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Treatment Options for Feline Splenic Mast Cell Tumors
Splenectomy significantly increases median survival time, although the benefit of chemotherapy and supportive care remains unknown.
Splenic mast cell tumor (MCT) is a common neoplasia in geriatric cats with no apparent breed or sex predilection. Generally classified into 1 of 3 categories—cutaneous, splenic, or intestinal—MCT commonly causes anemia and mastocytemia, an increase in circulating mast cells. Splenectomy is currently considered the treatment of choice for these cases, yet it is unknown whether additional therapies, including adjuvant chemotherapy and steroids, further increase survival time.
Recently, a group of researchers from several veterinary hospitals in the United States conducted a retrospective study of 64 cases to evaluate the role of chemotherapy and supportive care on splenic MCT outcomes in cats.
Veterinary records were examined from client-owned cats presenting to 3 veterinary teaching hospitals in the U.S. Most cats presented with non-specific gastrointestinal signs, and splenic MCT diagnosis was confirmed via cytology or histopathology after splenectomy. Cases included those with concurrent cutaneous MCT and/or visceral involvement. Chemotherapy included steroid treatment, while histamine blockers and proton pump inhibitors were designated as supportive care. Cases were categorized according to treatment group:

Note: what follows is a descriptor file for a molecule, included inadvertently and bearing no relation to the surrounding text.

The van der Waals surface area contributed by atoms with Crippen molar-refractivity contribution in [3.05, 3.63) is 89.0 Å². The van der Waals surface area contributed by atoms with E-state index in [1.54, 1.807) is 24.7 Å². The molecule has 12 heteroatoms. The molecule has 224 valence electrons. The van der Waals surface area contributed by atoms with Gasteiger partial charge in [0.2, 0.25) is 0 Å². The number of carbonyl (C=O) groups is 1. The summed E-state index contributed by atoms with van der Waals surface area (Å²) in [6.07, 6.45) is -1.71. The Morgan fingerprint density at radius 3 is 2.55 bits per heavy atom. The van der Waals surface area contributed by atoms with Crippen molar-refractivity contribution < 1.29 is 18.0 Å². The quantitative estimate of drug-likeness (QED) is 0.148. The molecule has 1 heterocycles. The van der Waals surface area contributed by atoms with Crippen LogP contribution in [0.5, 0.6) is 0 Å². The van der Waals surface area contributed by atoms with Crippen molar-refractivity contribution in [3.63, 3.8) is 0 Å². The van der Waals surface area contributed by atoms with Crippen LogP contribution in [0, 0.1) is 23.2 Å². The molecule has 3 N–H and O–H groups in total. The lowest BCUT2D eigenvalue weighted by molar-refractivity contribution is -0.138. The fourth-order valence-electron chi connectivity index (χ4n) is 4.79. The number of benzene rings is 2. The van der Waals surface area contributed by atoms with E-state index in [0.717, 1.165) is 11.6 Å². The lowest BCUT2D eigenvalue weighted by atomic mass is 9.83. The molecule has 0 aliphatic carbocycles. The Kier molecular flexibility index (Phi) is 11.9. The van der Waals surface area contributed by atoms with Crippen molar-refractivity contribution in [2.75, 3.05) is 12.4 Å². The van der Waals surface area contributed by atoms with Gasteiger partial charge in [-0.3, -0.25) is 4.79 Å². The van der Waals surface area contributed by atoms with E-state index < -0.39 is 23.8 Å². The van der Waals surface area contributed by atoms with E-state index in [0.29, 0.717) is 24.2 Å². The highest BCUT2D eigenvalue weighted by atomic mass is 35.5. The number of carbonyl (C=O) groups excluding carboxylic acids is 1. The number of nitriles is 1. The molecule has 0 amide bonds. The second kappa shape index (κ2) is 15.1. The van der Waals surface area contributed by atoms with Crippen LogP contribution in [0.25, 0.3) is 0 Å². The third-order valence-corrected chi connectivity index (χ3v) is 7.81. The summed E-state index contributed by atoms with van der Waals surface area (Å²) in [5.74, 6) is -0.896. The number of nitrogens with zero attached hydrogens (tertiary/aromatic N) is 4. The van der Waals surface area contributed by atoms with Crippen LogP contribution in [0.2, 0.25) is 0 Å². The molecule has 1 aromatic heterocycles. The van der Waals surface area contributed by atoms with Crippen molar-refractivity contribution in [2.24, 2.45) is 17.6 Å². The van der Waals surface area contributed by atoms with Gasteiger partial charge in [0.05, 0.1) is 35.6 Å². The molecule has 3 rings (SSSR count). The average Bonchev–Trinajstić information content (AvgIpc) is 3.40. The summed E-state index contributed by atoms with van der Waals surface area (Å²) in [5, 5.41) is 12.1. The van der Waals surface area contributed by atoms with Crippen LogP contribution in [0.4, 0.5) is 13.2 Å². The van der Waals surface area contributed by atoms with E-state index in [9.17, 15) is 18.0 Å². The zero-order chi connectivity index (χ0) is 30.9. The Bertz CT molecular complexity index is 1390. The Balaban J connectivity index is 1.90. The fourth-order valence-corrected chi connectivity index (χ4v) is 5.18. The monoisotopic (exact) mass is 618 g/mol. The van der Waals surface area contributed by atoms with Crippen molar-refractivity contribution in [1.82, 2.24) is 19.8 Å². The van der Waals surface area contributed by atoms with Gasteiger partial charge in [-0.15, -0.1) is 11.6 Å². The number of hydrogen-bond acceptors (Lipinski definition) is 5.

- splenectomy with adjuvant chemotherapy
- chemotherapy alone
- supportive care
Of the 64 cats that met the inclusion criteria for the study, the median age was 13 years and there was an equal distribution of males and females. Within the group:
- 20 cats were treated for MCT via splenectomy alone
- 20 cats received a splenectomy with adjuvant chemotherapy
- 15 cats received chemotherapy alone
- 9 cats received only supportive care
The most commonly recorded clinical signs were weight loss (56%), anorexia (48%), vomiting (45%), and lethargy (42%). Splenomegaly was noted in 44% of cats upon physical examination and 30% had concurrent cutaneous MCT. Anemia and mastocytemia were noted in 47% and 35% of evaluated blood samples, respectively, and metastasis to the liver was present in 52% of biopsy or fine needle aspirate samples. Abdominal lymph node involvement was noted in 40% of the cases evaluated via abdominal ultrasound or laparotomy.
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Median survival time was significantly longer for cats that had a splenectomy than for cats that did not (856 vs. 342 days), however, the addition of adjuvant chemotherapy after splenectomy did not further increase survival rates. Seventy percent of cats in the study died from tumor-related causes.
Concurrent cutaneous MCT regressed in 4 of 19 cats, including 3 after splenectomy alone and 1 after adjuvant chemotherapy. Complete regression of mastocytemia, which was noted in 10 of 22 cats, occurred a median of 58 days after treatment. Although the study’s sample size was small, anemia, mastocytemia, and metastasis to the liver or lymph nodes were not negative prognostic factors.
In conclusion, the authors found that splenectomy significantly improved survival time for cats with splenic MCT, making it the treatment of choice for this diagnosis. The role of chemotherapy and supportive care in the outcome of feline splenic MCT remained unclear.
Dr. Stilwell received her DVM from Auburn University, followed by a MS in Fisheries and Aquatic Sciences and a PhD in Veterinary Medical Sciences from the University of Florida. She provides freelance medical writing and aquatic veterinary consulting services through her business, Seastar Communications and Consulting.